Archives » 2006 » Discrimination Against Older Persons

Why We Should Care About Discrimination Against Older Persons

October 1st is the International Day of Older Persons, a day set aside by the United Nations to address the independence, participation, care, self-fulfillment and dignity of older persons. But the reality is that older Saskatchewan residents face discrimination in many important parts of life.

Older persons are vulnerable to age discrimination in all areas covered by The Saskatchewan Human Rights Code. In employment, they may be discriminated against in recruitment, promotions and layoffs, and through mandatory retirement. In public services, they may experience discrimination by health care services, special care homes, transit services, social assistance agencies and others. Older persons may also be denied housing, or reasonable accommodation of their housing needs.

Ageism is often caused by negative myths and stereotypes about the abilities of older people. These stereotypes must be addressed. Discriminatory attitudes are not only unfair. They also blind us to the benefits of age (experience, skill, tolerance and a sense of history, to name just a few), and to the real economic value of the contributions older residents can make. Age is – or should be – a good thing.

But in Saskatchewan, older people face another challenge, a legal one. The Human Rights Code makes age discrimination illegal. However, it defines “age” as being between 18 and 64 years of age. Consequently, persons who are under 18 or over 64 have no protection from age discrimination under the Code. They can file complaints of discrimination based on gender, ancestry, disability or other prohibited grounds, but not complaints of age discrimination.

One major result of this restricted definition is mandatory retirement: the definition makes it legal for employers to require employees to retire when they turn 65 years of age. This practice can have devastating effects on individuals, and is becoming questionable from a public policy perspective. People over 64 are living longer, healthier lives and can be viewed as a rich reservoir of skill and knowledge. At the same time, Saskatchewan has concerns about future labour shortages and the prospect of many key workers retiring over the next ten years. In that context, where is the wisdom of mandatory retirement? And while the shadow of mandatory retirement affects everyone turning 65, it can have especially negative consequences for certain groups. We may all hope for a life of comfort, dignity and independence in retirement, but our ability to achieve that dream could depend on whether we have been able to develop a good pension.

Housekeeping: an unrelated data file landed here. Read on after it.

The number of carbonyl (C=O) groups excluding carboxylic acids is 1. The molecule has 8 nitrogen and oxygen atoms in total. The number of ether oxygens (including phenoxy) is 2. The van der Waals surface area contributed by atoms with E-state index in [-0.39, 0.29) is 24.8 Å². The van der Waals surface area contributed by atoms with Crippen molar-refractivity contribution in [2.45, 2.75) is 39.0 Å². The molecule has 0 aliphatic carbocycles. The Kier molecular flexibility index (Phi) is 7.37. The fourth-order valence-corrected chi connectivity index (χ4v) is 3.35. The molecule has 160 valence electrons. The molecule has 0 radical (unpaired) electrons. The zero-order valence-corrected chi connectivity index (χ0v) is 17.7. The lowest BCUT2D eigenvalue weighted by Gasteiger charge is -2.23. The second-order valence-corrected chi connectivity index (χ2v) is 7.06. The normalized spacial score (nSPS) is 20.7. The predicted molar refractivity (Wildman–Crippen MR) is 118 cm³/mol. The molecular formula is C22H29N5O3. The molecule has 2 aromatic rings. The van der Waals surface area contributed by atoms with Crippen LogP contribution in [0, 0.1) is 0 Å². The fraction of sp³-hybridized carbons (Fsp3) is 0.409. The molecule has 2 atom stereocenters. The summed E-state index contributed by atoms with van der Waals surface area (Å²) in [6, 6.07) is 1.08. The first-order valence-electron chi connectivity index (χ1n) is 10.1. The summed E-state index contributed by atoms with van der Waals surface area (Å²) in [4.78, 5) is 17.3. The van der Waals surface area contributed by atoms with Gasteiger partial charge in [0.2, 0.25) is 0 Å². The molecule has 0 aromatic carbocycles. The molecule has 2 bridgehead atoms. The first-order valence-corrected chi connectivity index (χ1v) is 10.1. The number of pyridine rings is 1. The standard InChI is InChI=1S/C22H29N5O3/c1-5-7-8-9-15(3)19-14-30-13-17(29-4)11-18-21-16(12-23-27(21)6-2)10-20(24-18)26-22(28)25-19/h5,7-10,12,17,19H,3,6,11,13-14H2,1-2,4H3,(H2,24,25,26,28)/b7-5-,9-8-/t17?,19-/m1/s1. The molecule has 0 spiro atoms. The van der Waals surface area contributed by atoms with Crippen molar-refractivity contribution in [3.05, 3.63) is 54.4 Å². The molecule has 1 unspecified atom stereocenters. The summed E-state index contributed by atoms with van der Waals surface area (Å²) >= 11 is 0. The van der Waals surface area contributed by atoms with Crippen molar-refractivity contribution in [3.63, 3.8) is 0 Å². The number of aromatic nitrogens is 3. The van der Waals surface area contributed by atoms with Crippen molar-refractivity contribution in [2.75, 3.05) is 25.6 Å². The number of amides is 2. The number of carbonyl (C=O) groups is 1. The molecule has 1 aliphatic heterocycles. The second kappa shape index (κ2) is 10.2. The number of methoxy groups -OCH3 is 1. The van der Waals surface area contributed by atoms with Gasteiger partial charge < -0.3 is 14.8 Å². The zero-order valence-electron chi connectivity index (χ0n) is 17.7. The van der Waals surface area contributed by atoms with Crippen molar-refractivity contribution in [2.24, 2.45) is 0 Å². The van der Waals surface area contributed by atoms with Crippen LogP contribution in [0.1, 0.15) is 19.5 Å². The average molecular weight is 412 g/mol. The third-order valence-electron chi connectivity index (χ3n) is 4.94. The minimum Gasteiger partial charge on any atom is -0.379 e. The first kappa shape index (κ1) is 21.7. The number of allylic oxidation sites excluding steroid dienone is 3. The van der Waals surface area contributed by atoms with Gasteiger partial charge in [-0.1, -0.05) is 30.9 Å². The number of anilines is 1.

Some groups tend to enter the work force later than others, perhaps because they are immigrants to Saskatchewan. Others face obstacles to full employment and job success because of their gender, ancestry, or disability. Women, for example, may take time away from the workforce to raise children, or experience wage inequality while they are employed. With longer life expectancies than men, they may face a longer, poorer retirement. Some people simply can’t afford to retire at age 65.

This is a national issue, and the legal landscape appears to be changing. Saskatchewan is now among a minority of provinces that permit mandatory retirement based solely on age. Recent case law also suggests that restrictions on human rights protections against age discrimination – such as the Code’s definition of age – may be contrary to the Canadian Charter of Rights and Freedoms.

But regardless of what courts and tribunals may eventually decide, our provincial government can take a proactive stand against age discrimination and eliminate the restrictive definition of age now contained in the Saskatchewan Human Rights Code. This step is unlikely to cause huge numbers of people to postpone retirement; in fact, most people will probably continue to retire by age 65 or even earlier. But individuals should have the choice of extending their workforce careers if they wish to do so. This could be a very good thing for older people, and for the province.

Donna Scott, Q.C.
Chief Commissioner
Saskatchewan Human Rights Commission